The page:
It is impossible to mention here more than a few of the many insects used for culinary purposes, for members of nearly all orders enter into the diet of one people or another. A few words may be added, however, about the two-winged insects, which are seldom used, probably because in most cases they are difficult to gather in great quantities. Williston and Aldrich have called attention to the case of certain small flies of the genus Ephydra, the adults of which are found by the thousands along the shores of Mono Lake, California. In the latter part of the summer the puparia are washed up on the beach where they accumulate in heaps and can be collected by the bushel. In days gone by Indians came from far and near to gather them for food and a few still continue to do so. The worm are dried in the sun and the shell is rubbed off by hand. A yellowish kernel remains, very similar to a small grain of rice. This is oily, very nutritious, and under the name koo-chah-bee or koo-tsabe used to form a very important item of food. Its flavor is described as not altogether unpleasant and according to an informant: “If one were ignorant of its origin, it would make nice soup. It tastes more like patent 'meat biscuit' than anything else I can compare it with.” There are also a few instances recorded of the adult flies themselves having been eaten. A leptid fly of the genus Atherix at certain seasons appears in astonishing numbers along brooks in northeastern California. Trees, bushes, and rocks are covered with them to a depth of five or six inches. The Indians scrape them off and collect them in great heaps, cooking them between hot stones in an oven-like pit. The resulting reddish brown mass of about the consistency of headcheese, is made into loaves like bread, and can be counted on as a mainstay during the winter.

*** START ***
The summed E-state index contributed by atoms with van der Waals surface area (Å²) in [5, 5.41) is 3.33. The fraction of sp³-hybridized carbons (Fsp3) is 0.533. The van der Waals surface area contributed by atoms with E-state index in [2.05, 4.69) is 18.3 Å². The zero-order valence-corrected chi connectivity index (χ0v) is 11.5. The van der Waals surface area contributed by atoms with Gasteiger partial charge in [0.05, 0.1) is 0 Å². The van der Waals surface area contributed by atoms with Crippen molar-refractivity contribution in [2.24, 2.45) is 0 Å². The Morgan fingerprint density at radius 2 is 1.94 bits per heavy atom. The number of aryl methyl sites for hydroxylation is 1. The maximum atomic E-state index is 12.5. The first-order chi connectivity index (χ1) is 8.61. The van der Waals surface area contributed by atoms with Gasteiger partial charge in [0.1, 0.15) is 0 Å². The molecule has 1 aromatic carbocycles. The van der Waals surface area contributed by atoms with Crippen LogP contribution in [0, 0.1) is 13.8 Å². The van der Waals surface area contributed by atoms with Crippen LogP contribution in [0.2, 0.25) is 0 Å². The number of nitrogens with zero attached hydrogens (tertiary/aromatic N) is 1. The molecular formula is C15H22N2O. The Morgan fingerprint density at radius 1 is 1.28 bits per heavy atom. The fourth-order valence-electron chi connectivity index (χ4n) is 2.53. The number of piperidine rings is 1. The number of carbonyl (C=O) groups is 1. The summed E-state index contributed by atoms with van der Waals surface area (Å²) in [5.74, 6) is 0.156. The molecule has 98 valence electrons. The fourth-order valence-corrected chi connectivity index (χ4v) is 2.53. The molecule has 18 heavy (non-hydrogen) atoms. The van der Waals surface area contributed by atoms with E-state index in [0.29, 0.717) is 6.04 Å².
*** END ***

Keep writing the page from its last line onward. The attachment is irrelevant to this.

On some of the Central African lakes in the dry season a minute midge, one of the Chironomidae, rises from the water in clouds so dense that from a distance the effect is that of smoke. Near Lake Nyasa the midges are known as kungu and round out the larder of many of the shore tribes. When great hosts of them are driven landward by the wind, they are swept off the bushes and rocks by the natives or caught against mats hung up for the purpose; they are then compressed into oily cakes, roasted, and eaten. According to Koch, the Sesse Islanders collect and prepare in a similar manner the may flies which swarm in dense columns over Lake Victoria.

In spite of the weight of evidence from the historical point of view, it is not the purpose of the present article to furnish arguments regarding the value of insects as food or for including them in our own diet. What we eat and what we do not eat is, after all, more a matter of custom and fashion than anything else. Many years ago a learned French physician J. J. Virey, made an exhaustive study of the question “Whether man may eat insects and whether he should eat them,” with this conclusion: “Man may eat insects: nothing in his anatomical organization or his physiological functions is opposed to it. He should eat insects: in the first place, because his cousins the monkeys and his ancestors the bats, or to be brief the primates, eat them; in the second place, because insectivorous animals are superior to the other species of their order, as well in their more perfect organization as in the superiority of their intelligence.” Still, it must be admitted that this line of reasoning will have but slight appeal to the average white man. In my opinion the habitual consumption of insects may not be without danger. The greater number of them have such a heavy, indigestible skeleton of chitin that their continued use might well lead to dyspepsia. In addition, the small size of most of them makes it impossible to eliminate from their bodies all organs in which the waste products are accumulated, and which, because of their recognized poisonous properties, are as a rule carefully removed in the case of our meat and fish.

Be this as it may, those inclined toward reforming our food habits may be interested in a booklet published by Vincent M. Holt under the title Why not eat insects? They will find there an array of recipes for the preparation of various insects and also a number of menus for entomophagous dinners. If the time ever comes when insects are universally used as food, Mr. Holt's book will undoubtedly be greatly treasured by all gastronomes. Perhaps some day he may be regarded as one of the benefactors of humanity, for did not Brillat-Savarin write: “He who invents a new dish does more for the happiness of his fellowmen than all the philosophers, writers, scientist and politicians together.”